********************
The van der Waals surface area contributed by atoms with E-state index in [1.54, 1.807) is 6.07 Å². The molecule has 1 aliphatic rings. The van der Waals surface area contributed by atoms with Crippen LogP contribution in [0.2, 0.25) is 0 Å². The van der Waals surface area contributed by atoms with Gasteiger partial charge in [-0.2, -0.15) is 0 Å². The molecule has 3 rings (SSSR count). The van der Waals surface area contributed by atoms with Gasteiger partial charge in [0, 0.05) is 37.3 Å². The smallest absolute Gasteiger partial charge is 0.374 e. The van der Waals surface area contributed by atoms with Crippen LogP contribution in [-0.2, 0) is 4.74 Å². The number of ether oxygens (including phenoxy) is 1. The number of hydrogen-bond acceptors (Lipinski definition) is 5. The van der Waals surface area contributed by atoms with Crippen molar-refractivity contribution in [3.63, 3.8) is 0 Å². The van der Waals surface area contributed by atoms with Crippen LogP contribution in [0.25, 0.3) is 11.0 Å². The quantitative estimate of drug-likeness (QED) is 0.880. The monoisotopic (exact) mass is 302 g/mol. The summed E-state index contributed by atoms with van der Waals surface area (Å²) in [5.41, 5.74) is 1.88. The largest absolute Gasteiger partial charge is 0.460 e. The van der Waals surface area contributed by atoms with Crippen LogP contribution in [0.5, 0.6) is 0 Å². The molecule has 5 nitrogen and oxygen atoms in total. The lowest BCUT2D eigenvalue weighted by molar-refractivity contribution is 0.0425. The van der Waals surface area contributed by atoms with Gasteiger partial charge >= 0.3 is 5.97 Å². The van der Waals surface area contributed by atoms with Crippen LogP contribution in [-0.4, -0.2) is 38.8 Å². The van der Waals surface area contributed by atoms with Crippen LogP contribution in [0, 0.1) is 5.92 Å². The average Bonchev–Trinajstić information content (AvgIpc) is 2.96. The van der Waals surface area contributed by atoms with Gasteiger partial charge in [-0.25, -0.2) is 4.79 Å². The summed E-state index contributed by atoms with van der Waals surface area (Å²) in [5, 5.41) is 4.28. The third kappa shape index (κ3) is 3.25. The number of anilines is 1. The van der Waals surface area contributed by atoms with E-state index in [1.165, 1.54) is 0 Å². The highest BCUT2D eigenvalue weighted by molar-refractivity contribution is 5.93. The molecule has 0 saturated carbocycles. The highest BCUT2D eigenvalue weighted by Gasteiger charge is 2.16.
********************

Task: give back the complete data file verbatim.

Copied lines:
The van der Waals surface area contributed by atoms with E-state index in [1.54, 1.807) is 6.07 Å². The molecule has 1 aliphatic rings. The van der Waals surface area contributed by atoms with Crippen LogP contribution in [0.2, 0.25) is 0 Å². The van der Waals surface area contributed by atoms with Gasteiger partial charge in [-0.2, -0.15) is 0 Å². The molecule has 3 rings (SSSR count). The van der Waals surface area contributed by atoms with Gasteiger partial charge in [0, 0.05) is 37.3 Å². The smallest absolute Gasteiger partial charge is 0.374 e. The van der Waals surface area contributed by atoms with Crippen LogP contribution in [-0.2, 0) is 4.74 Å². The number of ether oxygens (including phenoxy) is 1. The number of hydrogen-bond acceptors (Lipinski definition) is 5. The van der Waals surface area contributed by atoms with Crippen molar-refractivity contribution in [3.63, 3.8) is 0 Å². The van der Waals surface area contributed by atoms with Crippen LogP contribution in [0.25, 0.3) is 11.0 Å². The quantitative estimate of drug-likeness (QED) is 0.880. The monoisotopic (exact) mass is 302 g/mol. The summed E-state index contributed by atoms with van der Waals surface area (Å²) in [5.41, 5.74) is 1.88. The largest absolute Gasteiger partial charge is 0.460 e. The van der Waals surface area contributed by atoms with Crippen LogP contribution in [0.5, 0.6) is 0 Å². The molecule has 5 nitrogen and oxygen atoms in total. The lowest BCUT2D eigenvalue weighted by molar-refractivity contribution is 0.0425. The van der Waals surface area contributed by atoms with Gasteiger partial charge >= 0.3 is 5.97 Å². The van der Waals surface area contributed by atoms with Crippen LogP contribution in [-0.4, -0.2) is 38.8 Å². The van der Waals surface area contributed by atoms with Crippen LogP contribution in [0, 0.1) is 5.92 Å². The average Bonchev–Trinajstić information content (AvgIpc) is 2.96. The van der Waals surface area contributed by atoms with Gasteiger partial charge in [-0.25, -0.2) is 4.79 Å². The summed E-state index contributed by atoms with van der Waals surface area (Å²) in [5, 5.41) is 4.28. The third kappa shape index (κ3) is 3.25. The number of anilines is 1. The van der Waals surface area contributed by atoms with E-state index in [1.165, 1.54) is 0 Å². The highest BCUT2D eigenvalue weighted by molar-refractivity contribution is 5.93. The molecule has 0 saturated carbocycles. The highest BCUT2D eigenvalue weighted by Gasteiger charge is 2.16.